Eczema now joins the list of inflammatory conditions linked to cardiovascular risk.
British researchers report that individuals with severe eczema may be at greater risk for heart attack, stroke and atrial fibrillation. Their study appears in the BMJ.
Specifically, individuals with severe eczema had a 20 percent increased risk of stroke and a 40 percent to 50 percent greater risk of unstable angina, heart attack, atrial fibrillation and death from heart disease. This group also had a 70 percent increased risk for heart failure, the study showed. These risks remained after the researchers accounted for such factors as weight, smoking and alcohol use.
Still, this was an observational study, so the researchers couldn't prove cause and effect.
To arrive at their findings, the researchers compared data for more than 385,000 adults (average age 43) with eczema to up to five people of similar age and gender who didn't have eczema. Patients were classified as having mild, moderate or severe eczema and followed for an average of five years.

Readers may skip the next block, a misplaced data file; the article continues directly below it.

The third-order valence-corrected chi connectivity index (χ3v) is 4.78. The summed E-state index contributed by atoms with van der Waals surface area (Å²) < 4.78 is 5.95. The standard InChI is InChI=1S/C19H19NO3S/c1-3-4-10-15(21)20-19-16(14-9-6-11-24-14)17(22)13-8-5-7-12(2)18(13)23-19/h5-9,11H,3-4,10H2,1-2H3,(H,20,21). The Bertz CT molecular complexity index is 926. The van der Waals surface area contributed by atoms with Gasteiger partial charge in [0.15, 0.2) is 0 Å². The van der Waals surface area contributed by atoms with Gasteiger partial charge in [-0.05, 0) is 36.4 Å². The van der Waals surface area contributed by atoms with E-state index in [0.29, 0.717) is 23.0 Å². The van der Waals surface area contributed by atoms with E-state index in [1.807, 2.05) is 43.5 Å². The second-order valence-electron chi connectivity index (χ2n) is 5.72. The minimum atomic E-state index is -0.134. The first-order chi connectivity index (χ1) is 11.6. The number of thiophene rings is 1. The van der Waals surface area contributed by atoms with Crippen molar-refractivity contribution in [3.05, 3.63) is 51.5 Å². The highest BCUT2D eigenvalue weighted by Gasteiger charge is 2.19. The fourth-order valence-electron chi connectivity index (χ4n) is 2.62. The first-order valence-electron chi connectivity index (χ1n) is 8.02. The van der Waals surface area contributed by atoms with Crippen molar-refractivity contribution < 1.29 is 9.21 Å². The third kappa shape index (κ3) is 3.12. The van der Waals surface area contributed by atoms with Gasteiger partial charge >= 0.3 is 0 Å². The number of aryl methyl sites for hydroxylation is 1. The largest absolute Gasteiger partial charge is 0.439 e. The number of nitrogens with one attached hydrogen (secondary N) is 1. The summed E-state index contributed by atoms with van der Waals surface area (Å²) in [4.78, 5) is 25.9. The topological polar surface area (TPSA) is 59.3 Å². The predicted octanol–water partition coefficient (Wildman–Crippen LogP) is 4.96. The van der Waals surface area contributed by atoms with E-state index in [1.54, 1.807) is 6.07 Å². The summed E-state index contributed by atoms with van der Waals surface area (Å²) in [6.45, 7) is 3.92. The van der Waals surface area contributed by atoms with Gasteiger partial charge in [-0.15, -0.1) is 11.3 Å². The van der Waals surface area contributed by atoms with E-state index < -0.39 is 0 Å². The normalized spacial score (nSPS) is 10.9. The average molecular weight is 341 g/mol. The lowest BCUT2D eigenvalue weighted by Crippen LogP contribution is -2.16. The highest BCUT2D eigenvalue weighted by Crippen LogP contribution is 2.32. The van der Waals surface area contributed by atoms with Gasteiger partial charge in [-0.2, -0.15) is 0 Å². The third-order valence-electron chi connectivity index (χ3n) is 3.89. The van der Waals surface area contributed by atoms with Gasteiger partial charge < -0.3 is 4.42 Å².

In an accompanying editorial, Dr. John Ingram, a consultant dermatologist at Cardiff University in Wales, writes that the new study “makes the case for targeted screening of standard CV disease risk factors. We may need to rethink thresholds for primary prevention interventions in this patient group, by factoring in severe eczema as an independent CV disease risk factor.”
Moreover, the results “will contribute to the justification for expensive next generation biologic drugs that are becoming available for atopic eczema,” he writes. “Exploring whether these eczema drugs reduce CV events in patients with severe eczema is the next important step.”